The conference will see 123 research presentations of recent advances in theoretical computer science selected from 432 submissions in three tracks: A: Algorithms, Complexity and Games, B: Logic, Semantics, Automata and Theory of Programming, C: Foundations of Networked Computation.
The standard presentations will be complemented by 5 invited talks by world leading researchers: Dr Gilles Dowek (INRIA Paris), Dr Kohei Honda (Queen Mary London), Prof Stefano Leonardi (Sapienza University of Rome), Prof Daniel A. Spielman (Yale), and Prof Berthold Vöcking (RWTH Aachen).
The conference is also one of the Alan Turing Centenary Celebration events, celebrating the Life and Work, and Legacy of Alan Turing. Prof David Harel from the Weizmann Institute of Science, will give a special Alan Turing talk during the conference.
- EATCS and ACM's Special Interest Group on Algorithms and Computation Theory (SIGACT) awarded the Gödel Prize 2012 to three groups of researchers for their contributions to understanding how selfish behavior by users and service providers impacts the behavior of the Internet and other complex computational systems. The papers were presented by Elias Koutsoupias and Christos H. Papadimitriou, Tim Roughgarden and Éva Tardos, and Noam Nisan and Amir Ronen.
- The Presburger Award Committee 2012, consisting of Monika Henzinger, Antonin Kucera, and Stefano Leonardi (chair), has unanimously decided to propose Venkatesan Guruswami (Carnegie Mellon University, Pittsburgh) and Mihai Patrascu (AT&T Labs) as joint recipients of the 2012 EATCS Presburger Award for young scientists. (pdf)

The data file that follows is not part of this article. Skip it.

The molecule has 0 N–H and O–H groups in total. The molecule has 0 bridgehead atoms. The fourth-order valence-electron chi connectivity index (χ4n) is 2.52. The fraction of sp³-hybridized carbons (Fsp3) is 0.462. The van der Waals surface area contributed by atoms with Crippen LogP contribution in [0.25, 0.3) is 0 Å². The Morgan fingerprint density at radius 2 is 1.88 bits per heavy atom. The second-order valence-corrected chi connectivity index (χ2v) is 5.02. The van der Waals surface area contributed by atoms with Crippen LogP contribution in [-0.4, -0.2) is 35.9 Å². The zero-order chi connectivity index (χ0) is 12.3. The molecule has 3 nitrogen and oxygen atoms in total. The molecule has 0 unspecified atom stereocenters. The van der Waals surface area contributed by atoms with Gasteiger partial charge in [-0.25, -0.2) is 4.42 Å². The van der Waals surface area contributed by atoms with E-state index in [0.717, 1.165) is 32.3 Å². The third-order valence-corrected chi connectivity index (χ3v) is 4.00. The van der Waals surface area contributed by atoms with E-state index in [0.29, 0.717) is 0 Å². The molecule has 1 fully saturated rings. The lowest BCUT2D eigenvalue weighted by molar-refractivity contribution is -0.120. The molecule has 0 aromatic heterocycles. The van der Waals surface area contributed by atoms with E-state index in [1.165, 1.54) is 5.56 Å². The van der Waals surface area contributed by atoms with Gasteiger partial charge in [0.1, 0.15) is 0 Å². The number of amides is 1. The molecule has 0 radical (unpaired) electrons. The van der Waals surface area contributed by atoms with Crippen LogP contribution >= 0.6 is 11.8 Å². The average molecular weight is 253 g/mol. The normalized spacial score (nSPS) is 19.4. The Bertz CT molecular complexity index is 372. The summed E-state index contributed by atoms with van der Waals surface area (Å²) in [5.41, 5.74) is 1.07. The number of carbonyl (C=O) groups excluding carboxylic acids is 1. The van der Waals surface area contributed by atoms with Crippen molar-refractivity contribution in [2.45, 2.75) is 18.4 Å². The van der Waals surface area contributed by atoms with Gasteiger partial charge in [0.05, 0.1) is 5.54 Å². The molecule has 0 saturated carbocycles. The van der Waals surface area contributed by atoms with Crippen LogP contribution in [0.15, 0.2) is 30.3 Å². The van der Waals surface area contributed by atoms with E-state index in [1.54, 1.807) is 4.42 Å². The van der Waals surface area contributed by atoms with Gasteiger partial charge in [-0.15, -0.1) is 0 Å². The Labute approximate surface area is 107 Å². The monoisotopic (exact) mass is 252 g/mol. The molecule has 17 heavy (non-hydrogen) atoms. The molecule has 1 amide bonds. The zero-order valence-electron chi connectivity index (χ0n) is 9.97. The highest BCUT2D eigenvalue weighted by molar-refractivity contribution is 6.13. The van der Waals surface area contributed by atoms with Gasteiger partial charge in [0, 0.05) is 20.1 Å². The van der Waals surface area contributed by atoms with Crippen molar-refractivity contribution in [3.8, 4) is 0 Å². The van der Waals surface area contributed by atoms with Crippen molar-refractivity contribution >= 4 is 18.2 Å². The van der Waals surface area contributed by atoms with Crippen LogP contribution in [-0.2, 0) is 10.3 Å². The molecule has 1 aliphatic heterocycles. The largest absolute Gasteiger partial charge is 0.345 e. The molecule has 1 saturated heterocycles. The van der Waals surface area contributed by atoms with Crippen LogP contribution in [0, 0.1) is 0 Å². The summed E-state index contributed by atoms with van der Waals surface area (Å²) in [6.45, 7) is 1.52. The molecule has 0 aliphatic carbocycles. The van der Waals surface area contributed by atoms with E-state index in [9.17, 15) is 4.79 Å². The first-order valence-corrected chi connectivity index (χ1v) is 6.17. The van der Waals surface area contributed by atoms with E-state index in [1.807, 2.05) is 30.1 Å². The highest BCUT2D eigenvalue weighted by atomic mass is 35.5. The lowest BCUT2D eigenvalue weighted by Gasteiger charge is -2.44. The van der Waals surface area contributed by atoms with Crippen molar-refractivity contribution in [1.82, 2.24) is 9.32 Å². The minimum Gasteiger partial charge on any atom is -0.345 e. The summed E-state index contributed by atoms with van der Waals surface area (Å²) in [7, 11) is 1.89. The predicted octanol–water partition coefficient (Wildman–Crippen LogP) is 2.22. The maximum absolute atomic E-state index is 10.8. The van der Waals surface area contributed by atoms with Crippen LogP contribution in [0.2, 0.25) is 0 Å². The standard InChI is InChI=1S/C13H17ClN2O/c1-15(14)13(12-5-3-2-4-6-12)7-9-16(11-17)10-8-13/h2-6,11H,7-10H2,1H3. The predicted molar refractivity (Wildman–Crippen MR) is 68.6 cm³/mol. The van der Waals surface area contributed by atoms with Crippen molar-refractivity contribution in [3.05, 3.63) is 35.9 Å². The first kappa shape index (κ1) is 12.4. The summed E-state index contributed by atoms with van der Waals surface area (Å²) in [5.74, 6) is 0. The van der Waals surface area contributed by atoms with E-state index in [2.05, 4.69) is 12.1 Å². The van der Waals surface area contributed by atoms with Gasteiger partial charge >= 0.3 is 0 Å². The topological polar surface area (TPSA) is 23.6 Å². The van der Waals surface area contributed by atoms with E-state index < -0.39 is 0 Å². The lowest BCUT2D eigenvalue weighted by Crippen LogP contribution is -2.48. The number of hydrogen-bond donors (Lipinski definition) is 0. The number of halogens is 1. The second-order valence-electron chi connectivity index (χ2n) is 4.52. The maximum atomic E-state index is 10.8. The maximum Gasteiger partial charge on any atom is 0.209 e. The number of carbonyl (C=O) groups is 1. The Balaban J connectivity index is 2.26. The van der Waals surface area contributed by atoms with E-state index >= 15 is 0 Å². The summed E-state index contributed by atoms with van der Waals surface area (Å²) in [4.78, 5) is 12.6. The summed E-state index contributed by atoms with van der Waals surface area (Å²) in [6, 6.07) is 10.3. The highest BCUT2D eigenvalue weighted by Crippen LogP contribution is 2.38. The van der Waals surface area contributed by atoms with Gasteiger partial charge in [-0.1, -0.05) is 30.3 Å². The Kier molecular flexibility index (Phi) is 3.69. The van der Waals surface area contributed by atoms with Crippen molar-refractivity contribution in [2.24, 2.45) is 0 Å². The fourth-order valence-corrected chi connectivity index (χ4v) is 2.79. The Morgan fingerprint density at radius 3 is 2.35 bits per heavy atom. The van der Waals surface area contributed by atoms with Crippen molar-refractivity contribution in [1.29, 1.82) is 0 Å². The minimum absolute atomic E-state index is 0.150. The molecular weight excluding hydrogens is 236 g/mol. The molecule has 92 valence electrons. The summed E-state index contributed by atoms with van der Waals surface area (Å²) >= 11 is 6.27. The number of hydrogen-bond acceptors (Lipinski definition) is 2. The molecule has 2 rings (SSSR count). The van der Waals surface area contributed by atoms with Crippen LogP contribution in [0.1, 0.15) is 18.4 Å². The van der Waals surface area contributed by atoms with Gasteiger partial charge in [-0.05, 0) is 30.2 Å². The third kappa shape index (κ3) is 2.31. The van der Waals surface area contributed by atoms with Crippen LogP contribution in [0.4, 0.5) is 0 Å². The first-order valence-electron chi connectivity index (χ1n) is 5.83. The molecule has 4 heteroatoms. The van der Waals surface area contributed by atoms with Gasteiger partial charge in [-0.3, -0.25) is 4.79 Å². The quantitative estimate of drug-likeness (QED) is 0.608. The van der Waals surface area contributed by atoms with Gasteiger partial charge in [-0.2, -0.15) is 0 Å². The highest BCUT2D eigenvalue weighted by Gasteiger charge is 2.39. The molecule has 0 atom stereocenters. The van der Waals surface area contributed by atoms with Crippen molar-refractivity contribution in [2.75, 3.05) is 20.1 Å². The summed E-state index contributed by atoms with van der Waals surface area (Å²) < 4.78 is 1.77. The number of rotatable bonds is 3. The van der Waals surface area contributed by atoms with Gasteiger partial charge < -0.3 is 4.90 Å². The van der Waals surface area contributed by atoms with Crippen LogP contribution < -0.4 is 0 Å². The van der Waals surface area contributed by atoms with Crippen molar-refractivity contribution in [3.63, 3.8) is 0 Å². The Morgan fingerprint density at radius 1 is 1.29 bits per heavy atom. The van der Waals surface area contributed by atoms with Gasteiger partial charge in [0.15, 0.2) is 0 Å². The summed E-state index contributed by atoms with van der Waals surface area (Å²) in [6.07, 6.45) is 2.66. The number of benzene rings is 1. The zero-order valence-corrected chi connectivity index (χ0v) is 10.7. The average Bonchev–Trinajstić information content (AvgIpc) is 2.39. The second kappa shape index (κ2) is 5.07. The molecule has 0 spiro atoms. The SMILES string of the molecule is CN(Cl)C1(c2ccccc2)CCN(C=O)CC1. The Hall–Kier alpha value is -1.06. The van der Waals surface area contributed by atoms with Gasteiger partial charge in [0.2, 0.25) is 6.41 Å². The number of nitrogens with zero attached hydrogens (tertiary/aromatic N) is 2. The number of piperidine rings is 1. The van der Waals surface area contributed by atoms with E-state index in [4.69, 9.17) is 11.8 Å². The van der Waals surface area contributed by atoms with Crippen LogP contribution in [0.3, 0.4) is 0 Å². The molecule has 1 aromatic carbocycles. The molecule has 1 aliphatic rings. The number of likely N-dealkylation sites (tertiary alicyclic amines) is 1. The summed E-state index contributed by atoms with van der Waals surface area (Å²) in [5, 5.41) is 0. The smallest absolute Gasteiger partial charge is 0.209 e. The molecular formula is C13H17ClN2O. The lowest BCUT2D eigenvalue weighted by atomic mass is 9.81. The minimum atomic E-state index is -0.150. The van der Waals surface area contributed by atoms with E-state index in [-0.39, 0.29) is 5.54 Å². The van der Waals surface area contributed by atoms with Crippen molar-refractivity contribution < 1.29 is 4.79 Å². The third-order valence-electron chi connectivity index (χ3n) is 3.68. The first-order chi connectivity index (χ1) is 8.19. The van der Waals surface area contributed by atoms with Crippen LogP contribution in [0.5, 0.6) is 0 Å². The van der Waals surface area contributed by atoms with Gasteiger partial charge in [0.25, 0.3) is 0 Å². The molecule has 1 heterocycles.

- The EATCS Awards Committee consisting of Leslie Ann Goldberg, Friedhelm Meyer auf der Heide and Eugenio Moggi (chair), has unanimously decided to give the 2012 EATCS Award to Moshe Vardi (Rice University). (pdf)
The main conference will be preceded by a series of workshops taking place on Sunday, July 8:
The Department of Computer Science is proud to present a day of talks celebrating the life and work of Alan Turing, a pioneer in mathematics and the founding father of Computer Science. The day, which marks the centenary of Turing’s birth, will feature lectures from leading academics on Turing’s contributions and their enduring relevance to a broad range of scientific disciplines.
The event is open to all, and attendance from undergraduate and postgraduate students is warmly welcomed. There will be a series of talks on the life and work of Turning, the chance to chat over coffee and buffet lunch.
For more information on the celebration go to http://go.warwick.ac.uk/turing
The International Conference on Knowledge and Smart Technologies was held at Burapha University, Thailand on 8th - 10th July. One of the keynote lectures was given by Steve Russ (Knowing and Computing) and the conference was preceded by a day-long workshop on Introduction to Empirical Modelling. The workshop was led by two former PhD students from Warwick Jaratsri Rungrattanaubol and Antony Harfield now both lecturing at Naresuan University, Thailand. The Dean of the Faculty of Informatics at Burapha is Dr Suwanna Rasmequan who also gained her PhD from the Empirical Modelling research group at Warwick.
The main picture shows these three Warwick PhD’s (on the right) with Dr Krisana Chinnasarn (the main conference organiser). Following the conference Steve gave lectures and presentations at Chulalongkorn University, Thammasat University, Sirindhorn Institute of Technology, Naresuan University and the British Chamber of Commerce in Bangkok. A further workshop on Empirical Modelling is planned in Thailand for November 2011.